Omg the poor woman. In this day and age we should be able to do better. The csa needs more jurisdiction. It should not take years and years to get a hearing after a mandatory reconsideration. Then you find that they are only looking at that particular year. So in essence, every year you do not agree, you apply for a mandatory reconsideration, which takes aprox 2 years all in all. That is without any final decision that needs to go to the second tier . So once you get awarded what your children should have got the previous 3 years ago, after 12 months you have to go through the whole ridiculous process all over again. so it lasts one year but takes aprox 3 years if you are lucky and months and months of calling the csa, who some do not even know what a mandatory reconsideraion means. You go to your appeal. The csa do not even speak to you first. They have no jurisdiction so why are they even there. It is all designed to send you away. I am 100% sure it is a ploy to get rid of you and suffer with your children. The system is horrific and that is a mild phrase. So i face the challenge of doing this for another 6 years , will i have the strength ? will i have the willpower to fight every single year for what the children should have and the csa should have the jurisdiction to give anyway ????? oh and let us not forget. He could be earning anything up to £200k £500 k . whatever he earns, with diversions every year, but the back pay owed is not enforceable. So when he owed £1500 he has every right to have a little £5.00 a month added to what he is underpaying, as the cms tell you ‘we can try and get it in a lump’ . ‘However if he refuses, we do not have any enforcement rights if he offers to pay per month !’ It is absolutely disgusting and this county is absolutely letting this continue year on year without any re-dress . Why does the government just not say ‘it is the survival of the fitessed!, once you run the gauntlet , a few months later you are back at the starting line to just do it all over again and again and again. All that fighting for 12 months to start again ! WHO MADE THIS HORRENDOUS SYSTEM UP FOR CHILDREN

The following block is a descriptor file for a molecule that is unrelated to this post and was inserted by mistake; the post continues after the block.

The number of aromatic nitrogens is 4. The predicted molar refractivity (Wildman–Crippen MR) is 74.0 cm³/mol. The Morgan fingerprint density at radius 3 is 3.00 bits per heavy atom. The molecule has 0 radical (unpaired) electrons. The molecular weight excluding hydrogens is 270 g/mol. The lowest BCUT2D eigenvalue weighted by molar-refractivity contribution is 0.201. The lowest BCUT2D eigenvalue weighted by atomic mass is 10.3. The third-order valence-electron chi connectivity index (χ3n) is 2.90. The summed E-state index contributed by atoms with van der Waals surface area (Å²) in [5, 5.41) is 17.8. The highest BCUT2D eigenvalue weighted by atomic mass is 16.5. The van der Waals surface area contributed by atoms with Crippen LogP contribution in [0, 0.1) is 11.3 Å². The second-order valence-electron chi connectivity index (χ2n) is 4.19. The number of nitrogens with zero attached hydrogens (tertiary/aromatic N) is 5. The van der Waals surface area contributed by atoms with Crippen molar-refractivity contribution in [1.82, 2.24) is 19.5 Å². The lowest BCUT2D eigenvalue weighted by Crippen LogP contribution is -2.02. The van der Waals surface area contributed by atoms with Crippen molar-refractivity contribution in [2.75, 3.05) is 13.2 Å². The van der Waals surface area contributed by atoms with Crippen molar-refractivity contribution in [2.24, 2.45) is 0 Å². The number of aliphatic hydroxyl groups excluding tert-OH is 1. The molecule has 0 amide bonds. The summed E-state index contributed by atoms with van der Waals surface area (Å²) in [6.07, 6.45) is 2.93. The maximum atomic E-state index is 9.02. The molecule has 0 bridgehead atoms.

• Donnie B. Rasko says:

      Feminism. That’s what’s at fault. You all broke the family unit and want the man to pay for your anti-family behaviour. Do away with no-fault divorce. Do away with abortion and pill-form birth control. These things are the enablers of reckless female promiscuity and destruction of the traditional family.

    • Mr T says:

      What is wrong with her being a parent and providing, financially for her children as is her responsibility?

  2. Stitchedup says:

    What’s more important.. Enforcing CSA payments or enforcement of contact orders?? So the woman missed out on some money.. Big deal!

  3. Mr T says:

    Equality – financially provide for your children, period. If you cannot give them to the other parent. Failing that decide between you. If you can or won’t put up or shut up and get on with it.

    The government put the CSA \ CMS in place because it didn’t want taxpayers to continue funding the spiraling bill created by the benefits given to single-parent families, basically single mums so it put a law in place to get partners, father be responsible even after the breakdown of the relationship.

    Inadvertently giving women privilege and now, entitlement. I’d love to show you some of the delusional messages from my ex-wife and ex-partner about THEIR money. Google for a few seconds to see the damage this has now caused throwing everything without thinking of the impact – another common reason and mechanism for parental alienation.

    It needs axing plain and simple.

  4. JamesB says:

    Its morally bankrupt to expect people to pay this feminism tax, at least at the high rate it is currently set, i.e to women for moving in a new lover and kicking out the father when he has done nothing wrong. The entitlement is wrong as Mr T says. Blaming deadbeat men is a cop out and I too am surprised the government waded into families on the womans’ side by default alienating so many men, goes to show how the westminster bubble establishment represent so few people and lobbyists and special interest groups like gays and lesbians and feminists, but heterosexual men not so much I hope Brexit marks the beginning of a sea change in that regard.

Leave a Reply

Close

Newsletter Sign Up

For all the latest news from Stowe Family law
please sign up for instant access today.

Privacy Policy